Washington, DC – A CNN article titled, “Why Wells Fargo could be one of tax reform's big winners,” notes that big banks, such as Wells Fargo, are set to be the biggest winners from the disastrous tax bill set for impending passage by Congress:
“Some of Wall Street's largest banks stand to win big from the tax bill now hurtling its way towards the president's desk — but among them, Wells Fargo will make out the best. That's according to an analysis released Monday by the equity research team at Goldman Sachs, which ran the numbers from the compromise measure that was revealed by Congress on Friday.”
The CNN article also highlighted that Wells Fargo CEO Tim Sloan plans to put these profits into the pockets of investors, rather than re-invest in American communities, consumers, and workers who have been harmed by Wells Fargo’s business practices and its continued offshoring of American call center jobs. Said Sloan, “Is it our goal to increase return to our shareholders and do we have an excess amount of capital? The answer to both is, yes … So our expectation should be that we will continue to increase our dividend and our share buybacks next year and the year after that and the year after that."
In recent months, Wells Fargo announced layoffs at call centers in Bethlehem, PA (eliminating 460 jobs), Fort Mill, SC (eliminating 120 jobs), and Vancouver, WA (eliminating 72 jobs). While the company blamed this new round of American worker layoffs on new technologies and changes in the mortgage servicing marketplace, Wells Fargo failed to mention its significant and growing presence of call centers overseas that are servicing the U.S. marketplace. In the Philippines, the Wells Fargo presence in the country has grown from fewer than 100 call center employees in 2011 to more than 4,000 employees today, with plans to expand into a new facility in the Philippines that will house more than 7,000 call center workers servicing the American marketplace.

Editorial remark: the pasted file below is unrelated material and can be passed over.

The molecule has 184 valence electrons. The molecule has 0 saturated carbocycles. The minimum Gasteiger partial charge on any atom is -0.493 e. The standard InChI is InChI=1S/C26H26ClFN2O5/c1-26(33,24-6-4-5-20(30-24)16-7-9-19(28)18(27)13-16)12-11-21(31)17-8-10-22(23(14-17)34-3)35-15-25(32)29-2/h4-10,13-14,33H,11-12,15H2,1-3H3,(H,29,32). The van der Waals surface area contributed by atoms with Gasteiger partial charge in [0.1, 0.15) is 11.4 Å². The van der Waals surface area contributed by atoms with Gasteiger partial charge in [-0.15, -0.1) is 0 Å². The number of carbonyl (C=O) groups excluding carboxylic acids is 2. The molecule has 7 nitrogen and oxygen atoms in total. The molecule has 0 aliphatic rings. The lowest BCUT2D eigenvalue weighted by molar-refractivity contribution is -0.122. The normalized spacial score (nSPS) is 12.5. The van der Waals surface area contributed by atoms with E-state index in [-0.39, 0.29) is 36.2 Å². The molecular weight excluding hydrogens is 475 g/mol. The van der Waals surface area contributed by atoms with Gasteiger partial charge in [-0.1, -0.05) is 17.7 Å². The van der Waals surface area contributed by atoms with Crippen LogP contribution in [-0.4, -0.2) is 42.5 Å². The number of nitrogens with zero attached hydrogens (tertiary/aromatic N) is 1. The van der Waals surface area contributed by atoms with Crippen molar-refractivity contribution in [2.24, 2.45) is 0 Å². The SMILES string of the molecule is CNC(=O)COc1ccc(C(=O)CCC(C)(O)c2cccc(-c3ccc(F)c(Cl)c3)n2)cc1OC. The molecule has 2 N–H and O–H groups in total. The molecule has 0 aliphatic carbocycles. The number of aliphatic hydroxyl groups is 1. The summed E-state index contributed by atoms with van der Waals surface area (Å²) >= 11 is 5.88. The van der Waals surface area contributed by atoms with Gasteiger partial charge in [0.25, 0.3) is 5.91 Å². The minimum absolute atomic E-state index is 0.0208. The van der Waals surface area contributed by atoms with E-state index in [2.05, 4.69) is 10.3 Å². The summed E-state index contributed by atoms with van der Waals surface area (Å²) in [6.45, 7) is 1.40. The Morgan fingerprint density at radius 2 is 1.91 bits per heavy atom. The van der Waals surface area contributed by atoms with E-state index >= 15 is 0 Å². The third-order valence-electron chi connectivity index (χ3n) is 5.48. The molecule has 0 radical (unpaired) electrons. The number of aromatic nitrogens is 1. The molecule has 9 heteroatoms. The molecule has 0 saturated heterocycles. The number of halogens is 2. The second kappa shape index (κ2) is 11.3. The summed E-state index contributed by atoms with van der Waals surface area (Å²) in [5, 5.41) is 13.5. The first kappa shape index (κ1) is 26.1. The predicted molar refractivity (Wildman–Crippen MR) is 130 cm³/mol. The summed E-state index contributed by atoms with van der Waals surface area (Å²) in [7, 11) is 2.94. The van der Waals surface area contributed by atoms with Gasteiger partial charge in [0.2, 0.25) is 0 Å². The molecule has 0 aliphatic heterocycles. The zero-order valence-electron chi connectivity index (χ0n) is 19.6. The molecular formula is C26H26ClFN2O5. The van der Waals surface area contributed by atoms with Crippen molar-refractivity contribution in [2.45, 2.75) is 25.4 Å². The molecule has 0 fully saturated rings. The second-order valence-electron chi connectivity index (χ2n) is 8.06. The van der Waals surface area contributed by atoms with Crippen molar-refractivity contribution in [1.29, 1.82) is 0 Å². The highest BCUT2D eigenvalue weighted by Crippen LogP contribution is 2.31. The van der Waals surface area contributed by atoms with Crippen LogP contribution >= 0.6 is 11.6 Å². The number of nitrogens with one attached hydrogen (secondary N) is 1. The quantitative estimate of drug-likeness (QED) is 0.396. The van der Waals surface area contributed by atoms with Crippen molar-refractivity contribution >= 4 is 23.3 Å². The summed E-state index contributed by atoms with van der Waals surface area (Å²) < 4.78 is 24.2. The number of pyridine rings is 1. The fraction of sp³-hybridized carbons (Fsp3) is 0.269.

And during a Senate Banking Committee hearing held earlier this fall, Wells Fargo CEO Sloan admitted during questioning from Senator Joe Donnelly (D-IN) that recent rounds of layoffs of hundreds of American workers at Wells Fargo call centers were directly related to the company’s increased hiring of call center workers in the Philippines – an admission at odds with the company’s stated claims for these layoffs. Unfortunately, among the many disturbing provisions of the tax legislation are components that would incentivize and reward companies such as Wells Fargo who practice offshoring.
A recent letter sent by Senator Sherrod Brown (D-OH) and Senator Donnelly (D-IN) to Wells Fargo CEO Sloan expressed concern about Wells Fargo’s practice of offshoring call center jobs from American communities to the Philippines and called on the company to “reinvest in American call center workers and their communities.” Citing that “Wells Fargo's pattern of abuse against consumers has been well-documented over the last year,” the Senators’ letter noted that the company’s offshoring practices indicate that its business model has not changed.
According to Shane Larson, Legislative Director for the Communications Workers of America (CWA), “The fact that the Republicans’ tax bill will reward companies with business and offshoring practices like Wells Fargo embodies the wildly misplaced priorities of this disastrous piece of legislation. Despite the windfall that the tax bill is likely to generate for the company, and despite its ongoing layoffs of American call center workers, Wells Fargo is not planning on changing its practices or reinvesting in American jobs and American communities. Congress should be working to pass legislation such as the federal call center bill to rein in offshoring and hold companies like Wells Fargo accountable – not efforts that reward and incentivize bad actor companies to maintain their anti-American worker practices.”
The U.S. Call Center Worker and Consumer Protection Act, introduced in both the U.S. House and Senate, would require that U.S. callers be told the location of the call center to which they are speaking; would offer callers the opportunity to be connected to a U.S. based center if preferred; and would make U.S. companies that off-shore their call center jobs from the U.S. ineligible for certain federal grants and taxpayer-funded loans.